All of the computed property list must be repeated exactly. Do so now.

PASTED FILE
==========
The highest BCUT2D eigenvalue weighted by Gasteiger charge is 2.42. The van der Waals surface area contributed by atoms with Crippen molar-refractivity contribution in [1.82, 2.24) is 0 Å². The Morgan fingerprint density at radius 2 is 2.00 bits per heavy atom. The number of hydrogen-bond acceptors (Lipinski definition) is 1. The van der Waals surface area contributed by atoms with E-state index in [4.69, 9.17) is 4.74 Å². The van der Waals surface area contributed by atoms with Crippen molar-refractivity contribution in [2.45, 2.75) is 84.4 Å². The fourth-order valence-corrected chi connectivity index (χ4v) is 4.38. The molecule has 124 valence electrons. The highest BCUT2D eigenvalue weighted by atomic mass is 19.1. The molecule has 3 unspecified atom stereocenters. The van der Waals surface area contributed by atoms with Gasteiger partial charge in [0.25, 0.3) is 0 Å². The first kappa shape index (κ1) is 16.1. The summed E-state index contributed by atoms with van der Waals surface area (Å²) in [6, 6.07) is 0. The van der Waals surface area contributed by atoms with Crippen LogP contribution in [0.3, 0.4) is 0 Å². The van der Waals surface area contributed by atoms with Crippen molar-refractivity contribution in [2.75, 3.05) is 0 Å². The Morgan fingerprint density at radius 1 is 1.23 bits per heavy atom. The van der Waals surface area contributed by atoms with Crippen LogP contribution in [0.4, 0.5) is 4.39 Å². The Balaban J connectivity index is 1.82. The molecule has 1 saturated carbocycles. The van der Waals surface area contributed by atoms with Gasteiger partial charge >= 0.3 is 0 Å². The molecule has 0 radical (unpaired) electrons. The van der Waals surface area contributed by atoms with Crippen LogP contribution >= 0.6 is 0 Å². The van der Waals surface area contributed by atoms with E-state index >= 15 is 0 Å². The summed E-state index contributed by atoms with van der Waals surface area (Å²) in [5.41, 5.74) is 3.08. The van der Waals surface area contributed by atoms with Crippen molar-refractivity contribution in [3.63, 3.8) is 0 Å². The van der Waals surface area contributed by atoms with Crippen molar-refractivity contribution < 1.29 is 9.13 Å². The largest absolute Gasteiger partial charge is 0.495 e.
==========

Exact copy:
The highest BCUT2D eigenvalue weighted by Gasteiger charge is 2.42. The van der Waals surface area contributed by atoms with Crippen molar-refractivity contribution in [1.82, 2.24) is 0 Å². The Morgan fingerprint density at radius 2 is 2.00 bits per heavy atom. The number of hydrogen-bond acceptors (Lipinski definition) is 1. The van der Waals surface area contributed by atoms with E-state index in [4.69, 9.17) is 4.74 Å². The van der Waals surface area contributed by atoms with Crippen molar-refractivity contribution in [2.45, 2.75) is 84.4 Å². The fourth-order valence-corrected chi connectivity index (χ4v) is 4.38. The molecule has 124 valence electrons. The highest BCUT2D eigenvalue weighted by atomic mass is 19.1. The molecule has 3 unspecified atom stereocenters. The van der Waals surface area contributed by atoms with Gasteiger partial charge in [0.25, 0.3) is 0 Å². The first kappa shape index (κ1) is 16.1. The summed E-state index contributed by atoms with van der Waals surface area (Å²) in [6, 6.07) is 0. The van der Waals surface area contributed by atoms with Crippen LogP contribution in [0.3, 0.4) is 0 Å². The van der Waals surface area contributed by atoms with Crippen molar-refractivity contribution in [2.75, 3.05) is 0 Å². The Morgan fingerprint density at radius 1 is 1.23 bits per heavy atom. The van der Waals surface area contributed by atoms with Crippen LogP contribution in [0.4, 0.5) is 4.39 Å². The Balaban J connectivity index is 1.82. The molecule has 1 saturated carbocycles. The van der Waals surface area contributed by atoms with Gasteiger partial charge >= 0.3 is 0 Å². The molecule has 0 radical (unpaired) electrons. The van der Waals surface area contributed by atoms with Crippen LogP contribution >= 0.6 is 0 Å². The van der Waals surface area contributed by atoms with E-state index >= 15 is 0 Å². The summed E-state index contributed by atoms with van der Waals surface area (Å²) in [5.41, 5.74) is 3.08. The van der Waals surface area contributed by atoms with Crippen molar-refractivity contribution in [3.63, 3.8) is 0 Å². The van der Waals surface area contributed by atoms with Crippen molar-refractivity contribution < 1.29 is 9.13 Å². The largest absolute Gasteiger partial charge is 0.495 e.